Socialist Worker

Russian Revolution centenary


Was there a parliamentary alternative to revolution?

Was there a parliamentary alternative to revolution? Workers in revolt lost faith in the capitalist parliament—and looked towards a better system

Trotsky—the leader who armed the workers’ movement

Trotsky—the leader who armed the workers’ movement Russian revolutionary Leon Trotsky was at the forefront of the 1917 Revolution

Workers in revolt needed newspapers of their own

Workers in revolt needed newspapers of their own Workers’ councils and political parties set up newspapers to counter the lies of the rich—and to organise the struggle against them in the Russian Revolution of 1917

How the shockwaves of the Russian Revolution spread across the world

How the shockwaves of the Russian Revolution spread across the world News of revolution in Russia inspired workers to take action against their own rulers—and showed them they could win

Up in arms—how workers in Russia united in action to beat a coup

Up in arms—how workers in Russia united in action to beat a coup At the beginning of September 1917 the commander of the Russian Army, general Lavr Kornilov, tried to crush the revolution.

The Russian Revolution saw workers transform society—and themselves

The Russian Revolution saw workers transform society—and themselves Ideas can change fast in a revolution, as ordinary people start to take control of their own lives and the world around them

Our terrified rulers spread lies to undermine revolution

11 August 2017
Fearing that they would also be toppled, ruling classes across the world organised to crush the Russian Revolution of 1917

Does the fight for workers’ power mean dictatorship?

08 August 2017
The ruling class won’t allow a socialist society to develop, so workers need their own instruments of class rule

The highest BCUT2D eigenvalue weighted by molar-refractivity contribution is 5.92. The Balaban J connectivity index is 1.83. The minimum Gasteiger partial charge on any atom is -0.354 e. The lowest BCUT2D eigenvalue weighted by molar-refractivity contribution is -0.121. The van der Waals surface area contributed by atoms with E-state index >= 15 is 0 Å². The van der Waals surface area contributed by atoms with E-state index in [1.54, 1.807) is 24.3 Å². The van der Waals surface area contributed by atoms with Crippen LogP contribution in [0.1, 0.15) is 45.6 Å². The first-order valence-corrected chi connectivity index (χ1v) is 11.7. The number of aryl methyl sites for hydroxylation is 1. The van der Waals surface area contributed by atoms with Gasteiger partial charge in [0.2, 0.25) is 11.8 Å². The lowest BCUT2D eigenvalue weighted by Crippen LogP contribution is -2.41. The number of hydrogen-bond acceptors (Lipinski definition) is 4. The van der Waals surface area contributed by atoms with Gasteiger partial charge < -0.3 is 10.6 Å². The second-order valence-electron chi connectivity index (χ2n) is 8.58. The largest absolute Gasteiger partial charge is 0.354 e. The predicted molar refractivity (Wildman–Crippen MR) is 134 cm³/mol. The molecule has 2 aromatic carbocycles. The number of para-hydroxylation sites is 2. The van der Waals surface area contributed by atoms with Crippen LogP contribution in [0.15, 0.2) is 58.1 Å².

Russian Revolution gave a glimpse of how we can uproot women’s oppression

08 August 2017
Russia’s revolution showed there can be no women’s liberation without socialism, and no socialism without women’s liberation

The scramble to save the treasure of the Tsars

28 July 2017
After revolution overthrew Russia’s ruling Tsars, a lucrative industry grew around relics of the old regime

‘Bread, peace and land’ connected peasants with workers in the Russian Revolution

17 July 2017
The question of how the revolutionary party relates to all groups in society remains relevant for the struggle today

The July Days - Russian Revolution in crisis and a critical test for the Bolshevik party

11 July 2017
In July 1917 frustration at the Provisional Government led to soldiers’ and workers’ protests that were violently put down

Workers’ revolution ushered in an era of sexual liberation

04 July 2017
For the rights of LGBT+ people and women, revolutionary Russia was decades ahead of its time—and shows what is possible when workers unite

Support for national rights strengthened the 1917 Russian Revolution

27 June 2017
The Bolsheviks backed national rights for oppressed groups as a way of overcoming ‘Greater Russian chauvinism’

How revolution spread across Russia’s empire

20 June 2017
Beginning in the capital Petrograd, the revolution quickly convulsed the vast Russian empire in struggles

How do you deal with debate during a revolution?

20 June 2017
It’s a myth that the Bolsheviks were repressive dictators. Open debate was central to their revolutionary method

Alexander Kerensky was loyal to the war but a traitor to the revolution

06 June 2017
Alexander Kerensky started out on the side of the revolution but betrayed workers’ and soldiers’ demands for an end to the war

The sailors of Kronstadt saw the best and the worst of the Russian revolution

30 May 2017
Working class sailors in the Baltic Fleet were the revolution’s powerhouse—and later the victims of its isolation and decline

Why did ‘soviets’ matter?

23 May 2017
Most of the media and mainstream politicians don’t think much of ordinary people.

Will only downtrodden workers fight back?

16 May 2017
War and hunger sparked the Russian Revolution in 1917, but will only such desperate conditions lead to a revolution?

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